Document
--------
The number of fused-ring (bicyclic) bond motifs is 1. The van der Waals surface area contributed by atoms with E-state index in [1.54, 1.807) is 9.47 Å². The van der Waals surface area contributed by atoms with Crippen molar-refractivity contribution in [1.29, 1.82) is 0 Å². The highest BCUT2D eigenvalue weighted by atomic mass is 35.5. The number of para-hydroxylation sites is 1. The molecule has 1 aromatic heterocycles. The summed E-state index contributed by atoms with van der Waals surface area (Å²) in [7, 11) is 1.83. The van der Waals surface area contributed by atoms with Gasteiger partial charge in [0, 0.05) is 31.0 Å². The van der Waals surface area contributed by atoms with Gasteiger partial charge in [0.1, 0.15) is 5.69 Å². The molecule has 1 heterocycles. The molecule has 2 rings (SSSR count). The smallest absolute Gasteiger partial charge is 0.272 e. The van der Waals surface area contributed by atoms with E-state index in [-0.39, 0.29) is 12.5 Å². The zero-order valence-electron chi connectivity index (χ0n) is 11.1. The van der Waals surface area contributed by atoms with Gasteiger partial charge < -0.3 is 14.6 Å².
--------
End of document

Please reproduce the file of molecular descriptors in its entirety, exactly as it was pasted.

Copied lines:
The number of fused-ring (bicyclic) bond motifs is 1. The van der Waals surface area contributed by atoms with E-state index in [1.54, 1.807) is 9.47 Å². The van der Waals surface area contributed by atoms with Crippen molar-refractivity contribution in [1.29, 1.82) is 0 Å². The highest BCUT2D eigenvalue weighted by atomic mass is 35.5. The number of para-hydroxylation sites is 1. The molecule has 1 aromatic heterocycles. The summed E-state index contributed by atoms with van der Waals surface area (Å²) in [7, 11) is 1.83. The van der Waals surface area contributed by atoms with Gasteiger partial charge in [0, 0.05) is 31.0 Å². The van der Waals surface area contributed by atoms with Gasteiger partial charge in [0.1, 0.15) is 5.69 Å². The molecule has 1 heterocycles. The molecule has 2 rings (SSSR count). The smallest absolute Gasteiger partial charge is 0.272 e. The van der Waals surface area contributed by atoms with E-state index in [-0.39, 0.29) is 12.5 Å². The zero-order valence-electron chi connectivity index (χ0n) is 11.1. The van der Waals surface area contributed by atoms with Gasteiger partial charge < -0.3 is 14.6 Å².